Motivation vs. Inspiration
“The key thing to remember is not that we need to be fast but that we are running a race that has no finish line. So the fuel that drives us needs to be made of something substantial — something for the heart that the head can also follow.”
~ Vincent Kralyevich, American film producer, director, author, art director and composer
Have you ever had an idea that made the hair on your arms stand up? Maybe it’s a dream that beckons to you – one that holds promise for your future and that of others as well. When you think of the possibilities, you may find yourself feeling light, energized, and connected to something greater than yourself.
This is what inspiration feel like. It is buoyant and powerful. Simple, yet strong. And it is contagious. Inspired action tends to touch others in a way that activates something inside of them as well . It connects them not only to you, but also to themselves. I like to think of inspiration as a pull – like a magnet that draws us toward something and gives us the power to bridge the gap – even if we aren’t sure exactly how to do it. Inspiration is something we receive and it comes to us when we are receptive to it. It requires trust, faith and patience.
What gets in the way of inspiration is our doubts, fears and faulty assumptions about what we can or cannot do, or what is even possible. These doubts are like layers of stuff that dilute the magnetic force of inspiration. Inspiration still beckons to us, but something stands in our way. This is where motivation comes in. It is something we summon up inside ourselves to get us to overcome the obstacles that are in front of us. And as leaders (regardless of your vocation, title or role), it is something we often try to summon up in others to get them to do the same.
Motivation often takes the form of the carrot or the stick. What gets us off the dime when we are balled up in our own fear is the willingness – and the will – to take action in spite of it – because of what we have to gain when we do – or what we have to lose if we do not. Where inspiration is the pull, motivation is the push. The word motive is derived from motivation. Our motives can be in service to a higher good, or they can be in service to ourselves alone.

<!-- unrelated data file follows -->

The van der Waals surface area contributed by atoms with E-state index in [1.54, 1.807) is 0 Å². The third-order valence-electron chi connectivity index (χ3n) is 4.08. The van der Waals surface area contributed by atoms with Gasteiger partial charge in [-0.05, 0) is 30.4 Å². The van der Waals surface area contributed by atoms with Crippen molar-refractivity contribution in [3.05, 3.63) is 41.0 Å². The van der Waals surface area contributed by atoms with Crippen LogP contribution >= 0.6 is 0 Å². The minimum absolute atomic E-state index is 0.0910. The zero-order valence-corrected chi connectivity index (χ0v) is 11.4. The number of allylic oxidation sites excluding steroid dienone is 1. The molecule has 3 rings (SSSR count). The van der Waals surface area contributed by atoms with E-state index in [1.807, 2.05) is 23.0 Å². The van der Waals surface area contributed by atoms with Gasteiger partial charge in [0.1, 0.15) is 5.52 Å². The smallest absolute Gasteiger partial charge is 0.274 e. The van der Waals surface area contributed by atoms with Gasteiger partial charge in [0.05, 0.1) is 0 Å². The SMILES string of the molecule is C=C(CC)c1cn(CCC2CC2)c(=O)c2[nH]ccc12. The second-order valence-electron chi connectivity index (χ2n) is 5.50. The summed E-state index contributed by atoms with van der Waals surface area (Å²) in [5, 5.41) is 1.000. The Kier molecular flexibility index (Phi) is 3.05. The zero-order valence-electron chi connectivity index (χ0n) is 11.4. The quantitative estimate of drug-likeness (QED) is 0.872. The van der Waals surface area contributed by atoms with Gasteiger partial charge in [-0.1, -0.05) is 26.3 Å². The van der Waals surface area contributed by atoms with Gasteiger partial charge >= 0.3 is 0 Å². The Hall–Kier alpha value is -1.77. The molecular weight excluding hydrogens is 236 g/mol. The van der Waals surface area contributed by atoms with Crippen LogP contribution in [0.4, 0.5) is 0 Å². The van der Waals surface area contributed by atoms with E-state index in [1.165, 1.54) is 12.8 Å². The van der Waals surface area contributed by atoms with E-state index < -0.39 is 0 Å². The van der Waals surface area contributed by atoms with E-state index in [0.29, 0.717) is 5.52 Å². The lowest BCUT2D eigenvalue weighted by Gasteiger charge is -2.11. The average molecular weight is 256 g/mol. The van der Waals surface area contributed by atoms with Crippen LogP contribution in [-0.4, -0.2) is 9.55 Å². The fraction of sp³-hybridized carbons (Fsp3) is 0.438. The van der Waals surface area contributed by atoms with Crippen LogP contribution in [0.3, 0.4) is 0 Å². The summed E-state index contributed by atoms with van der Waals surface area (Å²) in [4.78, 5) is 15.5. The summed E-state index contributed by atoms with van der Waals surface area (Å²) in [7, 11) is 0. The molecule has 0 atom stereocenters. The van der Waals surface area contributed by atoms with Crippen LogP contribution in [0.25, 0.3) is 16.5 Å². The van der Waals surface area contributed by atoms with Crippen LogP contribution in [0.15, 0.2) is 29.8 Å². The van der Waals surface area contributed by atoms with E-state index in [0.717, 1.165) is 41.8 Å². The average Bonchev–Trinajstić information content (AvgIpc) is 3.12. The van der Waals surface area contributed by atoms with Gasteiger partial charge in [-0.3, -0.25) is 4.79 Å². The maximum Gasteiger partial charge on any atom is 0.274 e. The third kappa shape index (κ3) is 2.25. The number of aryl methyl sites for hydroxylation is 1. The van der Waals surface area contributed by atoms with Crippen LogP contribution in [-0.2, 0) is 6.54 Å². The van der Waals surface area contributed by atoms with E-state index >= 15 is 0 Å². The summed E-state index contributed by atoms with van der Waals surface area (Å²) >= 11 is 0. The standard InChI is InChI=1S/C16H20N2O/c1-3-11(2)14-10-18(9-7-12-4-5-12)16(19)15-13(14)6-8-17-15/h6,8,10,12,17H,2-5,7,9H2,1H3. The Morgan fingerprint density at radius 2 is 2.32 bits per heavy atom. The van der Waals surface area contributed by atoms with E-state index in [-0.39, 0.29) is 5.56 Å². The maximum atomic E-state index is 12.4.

When motivation is aligned with inspiration, miracles can happen. But when it is not, we will find ourselves feeling out of sync. Inspiration (a higher calling) without motivation (the will to act on it) leaves us feeling stagnant, stuck, and/or unfulfilled. When we refuse to answer our calls to greatness and play small instead, it is often because we have let our fear and doubt get the better of us. Though we may be very busy, we will likely feel as though we are not accomplishing anything of great significance. Motivation serves us best when it works through obstacles in our own thinking that get in the way of acting on our inspiration.
Motivation without inspiration feels a lot like driving a car without power steering or trying to run through mud. It requires a lot of effort and strength and leaves us feeling exhausted. When motivation serves a higher purpose (that provided by inspiration), the load is lightened and the way becomes clear. But when the object of our desire is one that derives solely from our ego’s need for things like power, prestige, control, approval, or wealth, the push of motivation is not aligned with the pull of inspiration and we stray off course. That’s when things get difficult – we may feel as though we are exerting a lot of effort but not really getting anywhere.
Sometimes our motivation and inspiration begin in alignment and then gradually become disconnected. We start out feeling in sync, making great progress and experiencing a state of flow, and then we hit a bump in the road. The bump may be a fear or some other kind of assumption that we need to examine and disempower before we can move on. Or, it may be that we simply need to wait awhile.
Inspiration comes from a higher source – one that sees a bigger picture than we do. Sometimes there will be delays that we do not understand. Our egos can become impatient and steal the show – trying to push through these barriers with sheer force and exhausting us and everyone around us in the process. And once our egos are in charge, things have a way of deteriorating. Our motivation (or motive) mutates from being in service to a greater good to being in service to ourselves – or some ego need.
It can be tough to discern what kind of action (or inaction) is required when we encounter an impasse. But if we get quiet, we can tap our source of inner wisdom to find the answers we need. When we purify our motives (motivation) so that they are in service to a higher calling (inspiration) we get back on the path that leads to greatest fulfillment for ourselves and everyone around us. And using motivation to remove the blocks that stand in our way will ensure that we actually make progress on that path and bring our greatness into the world in a way that inspires others to do the same.
My new book, The Pinocchio Principle: Becoming the Leader You Were Born to Be is about getting back to the basics of who you really are, what you are here to accomplish, and how you can unearth your greatness in a way that inspires others to do the same. It will be released on 1/11/11. I will also be working with a small group of eight people to lead them through this process (based on the book) as well. A few spots still remain. We’ll meet at my office in Phoenix every other Thursday from 11:30am to 1:00pm from 1/13/11 through 6/16/11. For more information, go to www.DianeBolden.com/AIAL.html. Contact me at Diane@DianeBolden.com if you are interested in participating. The cost is $900 ($75 a session) and payment plans are available.
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